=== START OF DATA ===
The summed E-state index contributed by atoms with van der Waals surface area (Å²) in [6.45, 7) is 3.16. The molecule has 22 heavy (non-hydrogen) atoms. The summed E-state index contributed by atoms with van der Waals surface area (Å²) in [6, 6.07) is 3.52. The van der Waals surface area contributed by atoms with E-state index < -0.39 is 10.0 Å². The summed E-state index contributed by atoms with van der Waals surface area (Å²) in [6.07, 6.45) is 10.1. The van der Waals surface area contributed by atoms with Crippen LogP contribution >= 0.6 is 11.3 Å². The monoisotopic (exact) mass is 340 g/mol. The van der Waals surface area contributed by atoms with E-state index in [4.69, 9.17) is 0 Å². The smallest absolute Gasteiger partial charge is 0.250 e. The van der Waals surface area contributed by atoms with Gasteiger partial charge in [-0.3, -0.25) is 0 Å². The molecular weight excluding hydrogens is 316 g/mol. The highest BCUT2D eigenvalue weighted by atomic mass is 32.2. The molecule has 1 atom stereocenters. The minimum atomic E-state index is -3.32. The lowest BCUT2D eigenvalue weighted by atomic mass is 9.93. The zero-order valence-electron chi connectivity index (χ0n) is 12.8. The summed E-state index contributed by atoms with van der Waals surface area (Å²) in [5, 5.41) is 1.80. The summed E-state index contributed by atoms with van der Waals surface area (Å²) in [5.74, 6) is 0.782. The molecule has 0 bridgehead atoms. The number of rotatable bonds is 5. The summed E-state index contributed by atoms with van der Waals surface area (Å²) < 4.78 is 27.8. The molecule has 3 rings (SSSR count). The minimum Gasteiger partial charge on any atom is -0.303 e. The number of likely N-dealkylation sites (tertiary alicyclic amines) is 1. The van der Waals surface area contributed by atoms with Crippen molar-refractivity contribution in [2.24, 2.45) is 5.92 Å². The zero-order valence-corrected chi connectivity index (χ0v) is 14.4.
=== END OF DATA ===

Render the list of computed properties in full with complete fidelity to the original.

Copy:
The summed E-state index contributed by atoms with van der Waals surface area (Å²) in [6.45, 7) is 3.16. The molecule has 22 heavy (non-hydrogen) atoms. The summed E-state index contributed by atoms with van der Waals surface area (Å²) in [6, 6.07) is 3.52. The van der Waals surface area contributed by atoms with E-state index < -0.39 is 10.0 Å². The summed E-state index contributed by atoms with van der Waals surface area (Å²) in [6.07, 6.45) is 10.1. The van der Waals surface area contributed by atoms with Crippen LogP contribution >= 0.6 is 11.3 Å². The monoisotopic (exact) mass is 340 g/mol. The van der Waals surface area contributed by atoms with E-state index in [4.69, 9.17) is 0 Å². The smallest absolute Gasteiger partial charge is 0.250 e. The van der Waals surface area contributed by atoms with Gasteiger partial charge in [-0.3, -0.25) is 0 Å². The molecular weight excluding hydrogens is 316 g/mol. The highest BCUT2D eigenvalue weighted by atomic mass is 32.2. The molecule has 1 atom stereocenters. The minimum atomic E-state index is -3.32. The lowest BCUT2D eigenvalue weighted by atomic mass is 9.93. The zero-order valence-electron chi connectivity index (χ0n) is 12.8. The summed E-state index contributed by atoms with van der Waals surface area (Å²) in [5, 5.41) is 1.80. The summed E-state index contributed by atoms with van der Waals surface area (Å²) in [5.74, 6) is 0.782. The molecule has 0 bridgehead atoms. The number of rotatable bonds is 5. The summed E-state index contributed by atoms with van der Waals surface area (Å²) < 4.78 is 27.8. The molecule has 3 rings (SSSR count). The minimum Gasteiger partial charge on any atom is -0.303 e. The number of likely N-dealkylation sites (tertiary alicyclic amines) is 1. The van der Waals surface area contributed by atoms with Crippen molar-refractivity contribution in [2.24, 2.45) is 5.92 Å². The zero-order valence-corrected chi connectivity index (χ0v) is 14.4.